it has always been my intention to contribute something back to the
OSS community which gives so freely of itself. On a professional
level, I've watched as Microsoft certification programs have dwindled
away, and decided it was time open source stepped up to the plate.
Q: I noticed that one of the classes is related to the philosophy of
open source. How did 'philosophy' bubble up to the curriculum?
A: Proprietary licenses exist in a realm that is defined by the paper
they are written on and the legal structure that is used to defend
them. When a company chooses to adopt an OSS solution, there are
some changes in philosophy that managers must be willing to embrace
for a successful adoption. As an example: Managers must realize
that they now shoulder some of the responsibility for technical
support and innovation with OSS, rather than relying exclusively upon a vendor
to supply such services (often at an exorbitant cost). While the myth
that service and support for OSS is non-existent still persists, true cost
savings with OSS are realized only if companies are willing to devote
in-house resources to customization and tech support.
Q: One of the questions I am asked a lot is, how do you make money in
open source? Since one of the reasons for education is to prepare for
a job, how are you approaching this question in the design of the
classes for the certification?
A: It's my belief that as OSS continues to gain corporate acceptance,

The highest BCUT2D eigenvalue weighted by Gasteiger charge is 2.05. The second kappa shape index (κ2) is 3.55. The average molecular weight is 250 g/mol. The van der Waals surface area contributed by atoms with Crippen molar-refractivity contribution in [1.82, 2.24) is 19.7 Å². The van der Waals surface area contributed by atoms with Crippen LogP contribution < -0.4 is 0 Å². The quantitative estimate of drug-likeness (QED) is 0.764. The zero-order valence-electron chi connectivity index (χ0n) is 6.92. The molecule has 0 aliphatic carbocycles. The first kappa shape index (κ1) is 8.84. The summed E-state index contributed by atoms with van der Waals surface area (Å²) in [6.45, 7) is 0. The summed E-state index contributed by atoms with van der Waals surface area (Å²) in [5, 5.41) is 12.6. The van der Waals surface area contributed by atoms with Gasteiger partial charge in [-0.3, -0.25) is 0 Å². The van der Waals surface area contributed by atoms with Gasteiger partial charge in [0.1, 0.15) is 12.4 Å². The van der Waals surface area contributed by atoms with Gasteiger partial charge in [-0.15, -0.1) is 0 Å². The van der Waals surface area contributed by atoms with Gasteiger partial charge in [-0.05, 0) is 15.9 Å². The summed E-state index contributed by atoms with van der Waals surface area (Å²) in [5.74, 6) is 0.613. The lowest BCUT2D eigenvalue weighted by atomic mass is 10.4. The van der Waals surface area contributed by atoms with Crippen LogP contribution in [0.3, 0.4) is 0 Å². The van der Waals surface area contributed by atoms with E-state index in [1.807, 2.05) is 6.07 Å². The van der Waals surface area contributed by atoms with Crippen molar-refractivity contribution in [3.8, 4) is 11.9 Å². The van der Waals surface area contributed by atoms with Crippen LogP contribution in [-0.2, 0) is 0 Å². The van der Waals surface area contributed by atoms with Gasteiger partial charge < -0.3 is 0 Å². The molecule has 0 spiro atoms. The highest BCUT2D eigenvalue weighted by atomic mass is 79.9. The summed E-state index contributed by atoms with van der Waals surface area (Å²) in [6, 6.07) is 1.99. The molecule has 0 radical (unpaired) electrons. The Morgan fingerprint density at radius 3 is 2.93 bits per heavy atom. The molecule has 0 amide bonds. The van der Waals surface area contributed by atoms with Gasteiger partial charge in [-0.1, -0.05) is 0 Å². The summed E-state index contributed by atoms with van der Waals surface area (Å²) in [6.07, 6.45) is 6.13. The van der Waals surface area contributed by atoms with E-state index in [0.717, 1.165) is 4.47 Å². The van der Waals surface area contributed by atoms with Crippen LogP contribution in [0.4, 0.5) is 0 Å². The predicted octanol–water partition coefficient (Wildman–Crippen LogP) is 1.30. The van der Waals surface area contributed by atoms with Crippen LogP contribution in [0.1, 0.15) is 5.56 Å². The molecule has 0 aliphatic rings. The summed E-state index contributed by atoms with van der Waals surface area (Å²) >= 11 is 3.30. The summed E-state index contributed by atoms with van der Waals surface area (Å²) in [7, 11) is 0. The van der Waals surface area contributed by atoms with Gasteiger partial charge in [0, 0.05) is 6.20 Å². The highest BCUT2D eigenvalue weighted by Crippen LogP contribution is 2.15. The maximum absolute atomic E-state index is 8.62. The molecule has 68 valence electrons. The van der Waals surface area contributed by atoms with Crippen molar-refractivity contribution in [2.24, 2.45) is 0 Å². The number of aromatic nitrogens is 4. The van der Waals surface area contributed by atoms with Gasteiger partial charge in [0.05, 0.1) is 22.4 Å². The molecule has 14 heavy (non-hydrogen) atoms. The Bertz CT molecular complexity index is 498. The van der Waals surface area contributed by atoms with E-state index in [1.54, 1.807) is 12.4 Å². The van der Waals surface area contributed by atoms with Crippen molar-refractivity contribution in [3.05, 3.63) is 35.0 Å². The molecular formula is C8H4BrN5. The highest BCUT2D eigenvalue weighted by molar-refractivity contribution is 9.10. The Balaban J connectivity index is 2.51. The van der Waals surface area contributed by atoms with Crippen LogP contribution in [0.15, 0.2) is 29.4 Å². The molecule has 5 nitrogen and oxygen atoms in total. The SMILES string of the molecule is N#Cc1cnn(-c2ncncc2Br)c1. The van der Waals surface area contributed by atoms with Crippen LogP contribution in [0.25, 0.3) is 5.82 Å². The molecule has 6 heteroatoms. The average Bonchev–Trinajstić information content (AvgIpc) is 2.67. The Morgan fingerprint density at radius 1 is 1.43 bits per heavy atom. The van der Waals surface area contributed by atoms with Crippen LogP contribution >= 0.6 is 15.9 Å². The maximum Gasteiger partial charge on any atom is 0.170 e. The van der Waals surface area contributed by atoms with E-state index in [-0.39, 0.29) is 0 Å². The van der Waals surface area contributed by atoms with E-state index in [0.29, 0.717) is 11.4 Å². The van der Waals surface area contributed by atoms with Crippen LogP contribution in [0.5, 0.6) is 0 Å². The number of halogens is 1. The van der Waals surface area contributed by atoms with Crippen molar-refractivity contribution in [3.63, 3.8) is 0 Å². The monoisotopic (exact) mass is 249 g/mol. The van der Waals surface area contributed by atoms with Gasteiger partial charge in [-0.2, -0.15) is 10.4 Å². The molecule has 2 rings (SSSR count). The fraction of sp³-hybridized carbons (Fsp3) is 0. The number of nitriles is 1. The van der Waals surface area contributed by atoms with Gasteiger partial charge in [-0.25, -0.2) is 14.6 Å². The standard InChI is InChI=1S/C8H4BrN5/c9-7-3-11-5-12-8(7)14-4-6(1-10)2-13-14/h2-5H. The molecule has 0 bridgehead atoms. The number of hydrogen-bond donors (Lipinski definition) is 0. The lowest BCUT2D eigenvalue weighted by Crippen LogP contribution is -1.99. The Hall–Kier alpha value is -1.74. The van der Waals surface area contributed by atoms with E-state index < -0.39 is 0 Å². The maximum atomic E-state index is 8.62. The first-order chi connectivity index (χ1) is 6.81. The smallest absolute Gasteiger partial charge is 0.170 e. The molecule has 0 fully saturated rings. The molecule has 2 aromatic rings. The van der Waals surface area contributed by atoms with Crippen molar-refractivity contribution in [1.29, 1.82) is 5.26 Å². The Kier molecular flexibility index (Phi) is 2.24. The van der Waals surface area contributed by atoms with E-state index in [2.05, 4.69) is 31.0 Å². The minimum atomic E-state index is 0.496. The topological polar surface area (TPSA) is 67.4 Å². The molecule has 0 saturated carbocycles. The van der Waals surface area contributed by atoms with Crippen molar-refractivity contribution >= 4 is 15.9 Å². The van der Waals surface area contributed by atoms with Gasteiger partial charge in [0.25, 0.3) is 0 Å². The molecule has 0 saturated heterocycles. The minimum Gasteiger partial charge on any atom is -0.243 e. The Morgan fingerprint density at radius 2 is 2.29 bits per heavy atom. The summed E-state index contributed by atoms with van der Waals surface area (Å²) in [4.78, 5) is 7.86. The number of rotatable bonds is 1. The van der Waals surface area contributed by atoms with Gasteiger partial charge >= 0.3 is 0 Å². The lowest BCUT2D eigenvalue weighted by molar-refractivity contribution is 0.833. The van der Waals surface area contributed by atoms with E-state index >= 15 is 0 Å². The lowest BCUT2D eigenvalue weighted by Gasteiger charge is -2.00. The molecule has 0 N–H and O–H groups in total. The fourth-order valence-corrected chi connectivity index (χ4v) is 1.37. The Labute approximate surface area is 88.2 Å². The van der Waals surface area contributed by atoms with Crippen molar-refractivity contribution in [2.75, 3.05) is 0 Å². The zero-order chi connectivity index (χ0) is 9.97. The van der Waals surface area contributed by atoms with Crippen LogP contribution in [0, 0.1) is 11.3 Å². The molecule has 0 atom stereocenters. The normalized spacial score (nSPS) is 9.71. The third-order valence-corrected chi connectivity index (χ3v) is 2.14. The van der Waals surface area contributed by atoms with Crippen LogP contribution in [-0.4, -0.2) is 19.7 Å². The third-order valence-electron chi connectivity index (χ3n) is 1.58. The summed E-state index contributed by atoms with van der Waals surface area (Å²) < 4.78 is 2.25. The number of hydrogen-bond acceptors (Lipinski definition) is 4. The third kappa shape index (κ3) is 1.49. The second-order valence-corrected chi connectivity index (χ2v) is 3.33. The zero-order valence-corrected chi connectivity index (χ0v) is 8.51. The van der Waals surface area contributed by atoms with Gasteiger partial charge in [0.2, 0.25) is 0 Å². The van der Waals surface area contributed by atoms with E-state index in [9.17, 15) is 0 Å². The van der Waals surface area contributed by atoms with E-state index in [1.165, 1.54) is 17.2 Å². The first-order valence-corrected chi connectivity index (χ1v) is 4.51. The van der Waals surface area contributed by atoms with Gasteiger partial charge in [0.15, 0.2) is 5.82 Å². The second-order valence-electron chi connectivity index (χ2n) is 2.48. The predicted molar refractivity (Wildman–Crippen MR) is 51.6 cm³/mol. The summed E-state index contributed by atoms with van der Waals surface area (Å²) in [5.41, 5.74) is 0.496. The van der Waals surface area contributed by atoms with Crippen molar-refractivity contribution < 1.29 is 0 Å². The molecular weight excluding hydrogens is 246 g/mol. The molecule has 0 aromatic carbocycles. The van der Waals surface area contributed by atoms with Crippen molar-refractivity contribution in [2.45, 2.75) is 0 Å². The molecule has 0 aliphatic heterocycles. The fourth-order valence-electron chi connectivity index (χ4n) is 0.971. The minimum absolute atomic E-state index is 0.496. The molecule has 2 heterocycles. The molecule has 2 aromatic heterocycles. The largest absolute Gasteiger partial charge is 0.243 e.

these companies will recognize the value in an employee who
understands what Open Source is about and can apply Open Source
principles to the company's bottom line. To me, Open Source is more
than just another collection of software tools used in the workplace.
It's a mindset that encourages innovation and the synergy that comes
from many individuals putting their collective wisdom together to
Q: One trend today is a blurring of working life and open source
community life. For example, I run several projects, I am a member of
others, I write books/articles/blogs on open source for fun/profit, I
am an open source community manager, and have always used pieces of
open source in code for many years. I see myself using some open
source for my job, some as a hobby and some as a career growth.
Do you think that this blurring of hobby verses career becoming
more pervasive? Will you be teaching open source as a career path
and as a sort of high-end continuing education?
A: We've already made plans to offer the courses as both credit and
continuing ed classes. In fact, continuing education is actually
geared towards the role of workplace training: Many employers who pay
for training will do so only if the courses are continuing ed courses.
But whether a course is taking for credit or CEUs is really beside
the point: The Open Source Technology certificate has been designed to
provide students with a solid foundation in Open Source technology and
best practices, while still allowing students who simply want to take
selected courses to do so without having to navigate a maze of course
Q: Communities like java.net and sourceforge are sort of generic open
source communities that anyone can participate in. Do you have
students work in these communities? Do you teach them how to run and/
or participate in their own open source projects?
A: What a great idea! Student are required to demonstrate